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Rebecca Hawkes

Flower Huntress / Against the martyrdom of spinsterhood

(for Marianne North)

Heathen in undraped knees
I am a flower huntress
transplanted among the dreadfully stiff & goodygood

When my hosts provide me a companion
I can usually give him the slip after a few days

I am a very wild bird and like liberty


I have been accused of selfishness
for choosing to be a lone globe-trotteress
and not settling decorative & fertile
on anyone’s estate

& so for not having married into servitude
I am accused
of being incapable of love
& yet I have learned the name of every flower I’ve met


The first time I saw a pitcher plant growing wild I screamed with delight


To paint the parasite orchids in their mist forest
I scaled walls of mud and granite
by holding on to plants so full of long thorns
that my hands were bleeding
& torn before we reached the top


It is impossible to paint fast enough
yet we can all work hard at what we like best


Even while I preserve it in oil
the world vanishes
axe & forest fire plough & flock


Sometimes I paint the hummingbirds
or lizards flitting in the background

Sometimes I paint the slaves


When the cold sore on my lip splits &
leaks yellow dew I am sometimes quite convinced I taste sap

Death By Nectar

(after Marianne North’s ‘A New Pitcher Plant from the Limestone Mountains of Sarawak, Borneo’, oil on paper, 1876)

Oh no
the mood for you
shudders through me
like an insect’s glitching
symphony for too many limbs
drowning for purchase
in the pitcher pit

Oh no
the sugar secretes
its sneaky enzymes and I
am fizz become elixir
hey eater be eaten
dissolving mouthparts first
consumed by my own hunger I
must wonder if you love
me every moment

Oh no
I must close the lid on my crawling
body restless for this honeytrap gullet
these speckles of red and green shrieking
stop and go at the same time
as I surrender to syrup I
must pray the pitcher
withers on its stalk
before I

Gremlin In Sundress

blinded with dandelion gimme a puff of it
gimme an eyelash kiss gimme ringlets
gimme a morsel of raw
vegan cheesecake gimme this day
my daily bliss gimme the creamy
origami of the rose and the honeybee
scritching in her folds gimme sickled
tarsus to whet against latent ovary gimme
pollen somersault buzzy gimme gingerbeer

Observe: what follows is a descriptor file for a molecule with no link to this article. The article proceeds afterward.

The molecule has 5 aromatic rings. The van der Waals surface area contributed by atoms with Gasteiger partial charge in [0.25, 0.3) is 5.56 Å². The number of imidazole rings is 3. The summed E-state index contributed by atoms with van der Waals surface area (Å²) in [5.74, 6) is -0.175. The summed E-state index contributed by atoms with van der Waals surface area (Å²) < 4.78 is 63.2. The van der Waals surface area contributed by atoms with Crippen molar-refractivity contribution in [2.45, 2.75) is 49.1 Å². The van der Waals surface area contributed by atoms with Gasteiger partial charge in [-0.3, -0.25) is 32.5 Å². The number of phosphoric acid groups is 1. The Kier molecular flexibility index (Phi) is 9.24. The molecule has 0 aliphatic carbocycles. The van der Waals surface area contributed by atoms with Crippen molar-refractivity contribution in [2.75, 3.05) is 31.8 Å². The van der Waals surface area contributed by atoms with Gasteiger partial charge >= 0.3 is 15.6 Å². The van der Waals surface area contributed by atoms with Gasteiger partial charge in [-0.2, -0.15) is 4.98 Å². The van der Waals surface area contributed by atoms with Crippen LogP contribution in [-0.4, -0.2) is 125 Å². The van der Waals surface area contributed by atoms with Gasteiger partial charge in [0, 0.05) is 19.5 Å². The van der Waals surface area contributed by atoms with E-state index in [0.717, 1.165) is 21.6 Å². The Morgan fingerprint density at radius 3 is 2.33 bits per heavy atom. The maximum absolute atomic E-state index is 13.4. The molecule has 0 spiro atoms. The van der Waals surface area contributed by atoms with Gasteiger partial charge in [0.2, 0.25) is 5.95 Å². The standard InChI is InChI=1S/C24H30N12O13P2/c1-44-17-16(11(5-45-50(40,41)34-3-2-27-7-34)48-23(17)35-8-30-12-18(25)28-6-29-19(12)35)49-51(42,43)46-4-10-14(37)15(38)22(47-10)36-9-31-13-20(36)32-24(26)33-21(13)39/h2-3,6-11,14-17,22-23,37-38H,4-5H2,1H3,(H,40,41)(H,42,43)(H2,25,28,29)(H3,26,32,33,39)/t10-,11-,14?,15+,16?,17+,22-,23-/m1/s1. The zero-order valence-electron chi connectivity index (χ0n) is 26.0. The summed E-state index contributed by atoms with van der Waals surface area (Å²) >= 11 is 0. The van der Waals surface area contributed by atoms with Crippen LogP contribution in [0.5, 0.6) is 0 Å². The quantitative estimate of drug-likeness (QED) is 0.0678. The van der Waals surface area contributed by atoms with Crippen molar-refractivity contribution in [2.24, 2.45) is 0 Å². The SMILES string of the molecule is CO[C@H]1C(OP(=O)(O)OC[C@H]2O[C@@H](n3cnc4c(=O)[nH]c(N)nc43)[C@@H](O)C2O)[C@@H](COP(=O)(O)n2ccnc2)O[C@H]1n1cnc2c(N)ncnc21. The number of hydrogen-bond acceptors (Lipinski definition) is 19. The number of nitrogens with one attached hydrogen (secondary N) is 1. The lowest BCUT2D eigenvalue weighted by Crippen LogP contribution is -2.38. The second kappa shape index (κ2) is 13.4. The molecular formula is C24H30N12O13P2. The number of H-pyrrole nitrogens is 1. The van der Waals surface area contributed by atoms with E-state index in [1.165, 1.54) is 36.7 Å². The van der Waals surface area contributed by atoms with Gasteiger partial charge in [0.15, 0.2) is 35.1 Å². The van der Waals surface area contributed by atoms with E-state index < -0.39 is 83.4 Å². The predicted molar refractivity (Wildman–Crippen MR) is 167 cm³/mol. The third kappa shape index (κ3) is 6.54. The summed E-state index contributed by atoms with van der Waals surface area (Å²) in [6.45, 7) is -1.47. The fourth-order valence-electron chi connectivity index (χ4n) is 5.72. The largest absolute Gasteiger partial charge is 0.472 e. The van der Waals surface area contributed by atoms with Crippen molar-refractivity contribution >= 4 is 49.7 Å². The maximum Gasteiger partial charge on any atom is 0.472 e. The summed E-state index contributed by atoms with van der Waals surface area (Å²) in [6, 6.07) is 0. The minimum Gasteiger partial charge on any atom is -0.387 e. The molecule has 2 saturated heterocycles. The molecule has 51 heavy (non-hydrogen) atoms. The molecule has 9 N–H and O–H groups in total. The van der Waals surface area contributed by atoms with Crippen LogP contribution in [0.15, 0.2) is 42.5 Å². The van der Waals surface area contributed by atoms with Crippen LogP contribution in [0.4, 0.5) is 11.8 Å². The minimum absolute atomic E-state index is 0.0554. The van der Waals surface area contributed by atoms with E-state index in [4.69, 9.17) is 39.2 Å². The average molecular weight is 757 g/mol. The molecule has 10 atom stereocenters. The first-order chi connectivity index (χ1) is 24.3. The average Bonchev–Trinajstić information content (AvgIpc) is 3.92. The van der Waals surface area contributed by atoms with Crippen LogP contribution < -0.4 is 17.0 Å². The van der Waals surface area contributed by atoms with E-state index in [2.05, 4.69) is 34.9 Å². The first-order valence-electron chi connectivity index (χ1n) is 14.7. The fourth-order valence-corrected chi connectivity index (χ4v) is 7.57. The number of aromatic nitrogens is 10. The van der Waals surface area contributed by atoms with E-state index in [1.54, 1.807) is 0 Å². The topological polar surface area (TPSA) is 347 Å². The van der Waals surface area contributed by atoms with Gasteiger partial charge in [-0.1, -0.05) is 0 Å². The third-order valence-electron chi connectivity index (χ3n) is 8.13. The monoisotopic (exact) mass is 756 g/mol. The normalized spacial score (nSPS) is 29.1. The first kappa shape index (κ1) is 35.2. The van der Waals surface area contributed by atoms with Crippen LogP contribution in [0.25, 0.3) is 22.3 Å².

low alcohol but not no alcohol
you know gimme recreational
toxins and parlour games gimme electrolyte
saltwater to chug like chamomile tea
as you tuck me in gimme bedtime gimme curfew
to flout gimme a truant insolence
and let me call it bravery call me
your hungerling gimme a gobble
of the pantry gimme soft-shelled sweetmeat
gimme something pretty but with brains
I can crack open gimme salt’n’pepper
tentacle dredged from the abyss and deep
fried gimme hot cephalopod gimme your cold
shoulder gimme your murmuring
muffled against my nerve endings
gimme yer tenderness gimme cheesy fries
gimme drunkenness gimme the vomitorium
next door to the buffet gimme mortal clay
with tingle and baby fat to live in
gimme glory gimme eternity gimme your likings
to make me your favouritest gimme
a cute burial gimme my own museum
exhibit with a tame scorpion
glowing under ultraviolets gimme violent light
on your body gimme martyrdom
& scurvy gimme divinity I want all of it nonstop

Rebecca Hawkes is easily charmed. Her poems have found homes in places like ScumSport, Sweet Mammalian and Mayhem. You can find more of her writing and paintings at rebeccahawkesart.com.

Regarding ‘Flower Huntress / Against the Martyrdom of Spinsterhood’, Rebecca writes: ‘Much of this poem is grafted from the words of the botanical artist Marianne North (1830-1890). Instead of following the typical high-society lady’s trajectory into marriage, Marianne dedicated her life to travelling the world alone in search of new subjects for her paintings. She described oil painting as ‘a vice like dram-drinking, almost impossible to leave off once it gets possession of one’. Her lush, dense oil-painting style was controversial for not adhering to the sparse conventions of botanical illustration at the time. However, the contributions her paintings added to science were welcomed by the British scientific establishment for their richness of detail, and several species of plant were named after her. Over 800 of her paintings are now housed in a dedicated gallery at Kew Gardens in London.’